[#18] Girls' Day - "Expect" (기대해)

From: "Expect"
Released: March
Territory: South Korea
Previous Best of Entries: First Appearance
Other notable song(s) from 2013: "Don't Mind", "Easy Go", "White Day", "Female President"

If you asked me back in 2010 if I ever thought Girls' Day would make it into the top 20 of my year-end countdown in a few years, I'd laugh and say obviously they won't. But here we are, with "Expect" at #18 this year. Girls' Day had a pretty good year material-wise, actually, "Female President" was a strong release as well (the deal-breaker was that they sounded horrible when they performed it live), but "Expect" was the one that started it all.

"Expect" is a pop song through and through, and it's a pop song clearly made for a girl group with minimal vocal competence. But what put it on this year's list is how it went about becoming a pop song, and how it made Girls' Day sound good.

Obviously the burden lies with the melody, and it carried that burden the best it could. The melodic lines are both short and repetitive at the verses and bridges -- no member gets anything longer than 2 or 3 short lines at a time so lots of breathing time, and lots of chances for the members to catch each other's falls and recover. The chorus is the same thing, it's basically just all "ooh ooh ooh"s with two repetitive lines in between. But that serves an aesthetic purpose as well, as all this passing around of the melody makes the song sound faster and more urgent than it actually is had one person sang entire verses or bridges. The treatment of the vocals did a lot too (as was made obvious by their live performances), the most obvious of which was the chorus -- triple, quadruple tracking of the vocals gave them a fuller, more intense sound.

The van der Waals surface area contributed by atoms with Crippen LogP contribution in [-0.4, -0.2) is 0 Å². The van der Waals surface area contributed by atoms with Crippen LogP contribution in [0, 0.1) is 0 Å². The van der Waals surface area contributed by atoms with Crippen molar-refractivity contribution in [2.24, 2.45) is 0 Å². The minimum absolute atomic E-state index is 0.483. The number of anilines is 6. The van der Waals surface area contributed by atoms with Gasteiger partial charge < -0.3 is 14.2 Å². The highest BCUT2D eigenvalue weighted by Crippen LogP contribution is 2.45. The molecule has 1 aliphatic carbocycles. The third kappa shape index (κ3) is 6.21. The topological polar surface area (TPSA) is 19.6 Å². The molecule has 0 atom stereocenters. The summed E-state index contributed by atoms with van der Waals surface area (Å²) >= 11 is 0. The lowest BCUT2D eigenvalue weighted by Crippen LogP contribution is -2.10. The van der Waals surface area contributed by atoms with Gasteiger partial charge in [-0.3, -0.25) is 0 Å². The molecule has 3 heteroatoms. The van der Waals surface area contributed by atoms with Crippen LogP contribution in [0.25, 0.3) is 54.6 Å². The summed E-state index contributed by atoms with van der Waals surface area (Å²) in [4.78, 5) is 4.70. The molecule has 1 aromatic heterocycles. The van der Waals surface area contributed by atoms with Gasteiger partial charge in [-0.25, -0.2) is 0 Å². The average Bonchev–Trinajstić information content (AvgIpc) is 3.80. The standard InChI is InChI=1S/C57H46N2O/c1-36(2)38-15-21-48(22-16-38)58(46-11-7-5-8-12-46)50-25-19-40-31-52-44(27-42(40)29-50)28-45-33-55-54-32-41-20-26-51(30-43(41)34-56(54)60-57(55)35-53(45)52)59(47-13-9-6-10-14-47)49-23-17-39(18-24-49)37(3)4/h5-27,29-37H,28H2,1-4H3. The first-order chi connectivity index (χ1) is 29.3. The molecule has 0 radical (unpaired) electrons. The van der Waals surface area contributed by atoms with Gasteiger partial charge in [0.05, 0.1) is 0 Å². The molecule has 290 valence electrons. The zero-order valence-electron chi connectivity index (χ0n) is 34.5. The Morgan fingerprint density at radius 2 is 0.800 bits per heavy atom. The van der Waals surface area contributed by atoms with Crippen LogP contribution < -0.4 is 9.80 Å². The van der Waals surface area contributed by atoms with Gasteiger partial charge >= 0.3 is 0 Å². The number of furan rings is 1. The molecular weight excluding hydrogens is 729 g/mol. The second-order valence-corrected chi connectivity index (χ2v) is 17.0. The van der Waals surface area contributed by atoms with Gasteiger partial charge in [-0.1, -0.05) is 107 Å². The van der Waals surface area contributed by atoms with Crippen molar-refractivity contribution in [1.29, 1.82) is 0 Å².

So now, as a pop song that works, "Expect" does have some really great moments. The melody itself, technical aspects aside, is actually really pretty. The graceful verses work really well juxtaposed against the firmly simmering bridges, and the transition between them was very well-done -- snappy but not shocking. And while the chorus is highly repetitive, but it's actually really short so there are enough variations to not seem annoying for at least the first two choruses. The synth lines are also really pretty, as is the bass line, the combination of the two reminds me a lot of (non-Eurotrash), melodic, Swedish pop. The synths give the song the style, and the thumping bass line gives it kick and urgency.

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